• Very, very nice… so this was part of the Beacon secondary at one point? Trying to follow the TT’s. I know before the Poughkeepsie Maybrook bridge was built, there was a car float operation at Fishkill which I think was AKA Dutchess Junction? Or was that something else?

    • Backshophoss:

      Jeff,If you have a copy of the SPV RR atlas,Notheast,La Grange was on a NH/CNE
      branch,north of Hopewell Jct to Pine Plains,then heading east via Millerton to
      Canaan Ct
      Dutchess Jct was the original connection to the Hudson Line,
      south of New Hamburg moveable Bridge
      Look at map NY-11 pg 39,map NY-9a pg 37, and map NY-15 pg 43.

  • Lee:

    A number of stations on SEPTA commuter liners were built with apartments on the second floor to house the station agent and his family. Today, SEPTA rents out some of those apartments–the first floor is retained as the ticket office and waiting room, but the second floor is a private residence.

    Some stations have been converted into restaurants, banks, or bookstores.

  • Mary Vincitore:

    I for one, (and hopefully the only one), would love to live there!
    The grounds are peaceful to me, and that doorbell sound of a
    train coming in blowing its whistle makes me smile!
    Love it, love it, love it!

  • therealguyfaux:

    If I could afford it, I’d buy it, to live out my Tyrion Lannister fantasy. (The Station Agent, 2003, starring Peter Dinklage)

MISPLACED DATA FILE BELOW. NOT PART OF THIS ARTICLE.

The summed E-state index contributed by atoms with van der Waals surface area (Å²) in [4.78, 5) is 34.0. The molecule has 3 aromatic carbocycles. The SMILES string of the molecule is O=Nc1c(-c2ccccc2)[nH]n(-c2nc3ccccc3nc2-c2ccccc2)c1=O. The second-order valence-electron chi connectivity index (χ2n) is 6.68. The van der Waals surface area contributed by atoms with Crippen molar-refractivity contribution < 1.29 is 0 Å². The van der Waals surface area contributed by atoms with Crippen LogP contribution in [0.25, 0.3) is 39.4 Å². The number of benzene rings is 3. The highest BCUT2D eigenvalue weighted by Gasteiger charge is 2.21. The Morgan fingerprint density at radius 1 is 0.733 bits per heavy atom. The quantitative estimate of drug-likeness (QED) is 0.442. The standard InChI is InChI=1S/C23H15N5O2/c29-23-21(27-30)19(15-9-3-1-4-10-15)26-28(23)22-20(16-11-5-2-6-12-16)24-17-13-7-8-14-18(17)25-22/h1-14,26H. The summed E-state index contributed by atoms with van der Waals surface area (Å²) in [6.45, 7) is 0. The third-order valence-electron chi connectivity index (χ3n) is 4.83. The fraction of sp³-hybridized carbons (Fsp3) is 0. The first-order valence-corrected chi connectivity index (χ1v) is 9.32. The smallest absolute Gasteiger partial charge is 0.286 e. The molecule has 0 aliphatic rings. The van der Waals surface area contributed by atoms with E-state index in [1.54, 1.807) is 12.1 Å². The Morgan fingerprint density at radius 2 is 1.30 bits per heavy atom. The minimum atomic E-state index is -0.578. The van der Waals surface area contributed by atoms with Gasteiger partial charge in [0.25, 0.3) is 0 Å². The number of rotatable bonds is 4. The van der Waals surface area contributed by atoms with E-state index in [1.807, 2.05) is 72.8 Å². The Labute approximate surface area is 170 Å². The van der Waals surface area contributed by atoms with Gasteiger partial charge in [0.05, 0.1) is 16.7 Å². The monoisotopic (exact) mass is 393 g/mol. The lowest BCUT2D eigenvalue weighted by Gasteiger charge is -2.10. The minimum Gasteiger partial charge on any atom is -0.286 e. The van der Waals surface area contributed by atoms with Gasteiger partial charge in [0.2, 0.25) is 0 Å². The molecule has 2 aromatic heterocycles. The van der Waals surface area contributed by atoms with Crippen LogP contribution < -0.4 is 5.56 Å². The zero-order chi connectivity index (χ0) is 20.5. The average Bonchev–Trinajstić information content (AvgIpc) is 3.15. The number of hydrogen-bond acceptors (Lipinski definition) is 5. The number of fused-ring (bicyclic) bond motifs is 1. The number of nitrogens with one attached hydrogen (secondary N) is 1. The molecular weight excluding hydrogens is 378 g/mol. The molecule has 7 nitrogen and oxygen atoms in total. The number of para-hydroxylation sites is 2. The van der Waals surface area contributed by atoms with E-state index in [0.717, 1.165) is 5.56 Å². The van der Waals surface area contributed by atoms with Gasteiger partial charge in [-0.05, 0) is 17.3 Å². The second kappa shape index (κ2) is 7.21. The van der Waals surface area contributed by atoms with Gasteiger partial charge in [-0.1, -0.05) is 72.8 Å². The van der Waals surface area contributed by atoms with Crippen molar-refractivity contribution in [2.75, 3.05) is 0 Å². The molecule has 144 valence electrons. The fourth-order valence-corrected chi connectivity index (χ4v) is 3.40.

• Lee:

    Some Long Island Rail Road stations have two-story buildings. Do they rent out the upper floors to people or businesses?

    Bayside station:

    Great Neck station:

  • Michael Napolitano:

    That was quite a film, therealguyfaux. Check out the cast, and you will see that many went on to way bigger and better things.

  • I was just revisiting this post; thinking a porch swing on the “platform” would be awesome. And you’d definitely need a riding mower!

  • Al Brecken:

    The W & B Quaker Ridge Station

  • This is what I was referring to:,_Dutchess_and_Connecticut_Railroad

    “The first main line abandonment was from Shekomeko (about halfway from Pine Plains to Millerton) east to Millerton, abandoned in 1925. In 1935 came the abandonment of the part from Shekomeko west to Pine Plains. In 1938 both remaining sections north of Hopewell Junction were abandoned – from the junction north to Pine Plains and from Millerton east to the Connecticut state line.

    The New York, New Haven and Hartford Railroad was merged into Penn Central in 1969; by then the former ND&C was known as the Beacon Secondary Track. After the Poughkeepsie Bridge closed in 1974, the former Dutchess County Railroad was abandoned west of Hopewell Junction, and the former ND&C, as well as the former New York and New England Railroad (then the Maybrook Line), became the Danbury Secondary Track. Conrail acquired Penn Central in 1976, including the remaining part of the HD&C. The remaining part of the line from Hopewell Junction to Beacon is now owned by the Metro-North Railroad as part of its Beacon Line.”

    Although LaGrange was not part of the Beacon Secondary, the headquarters of the ND&C was at Matteawan, and the remaining portion is now part of MNRR albeit inactive. Matteawan was what confused me.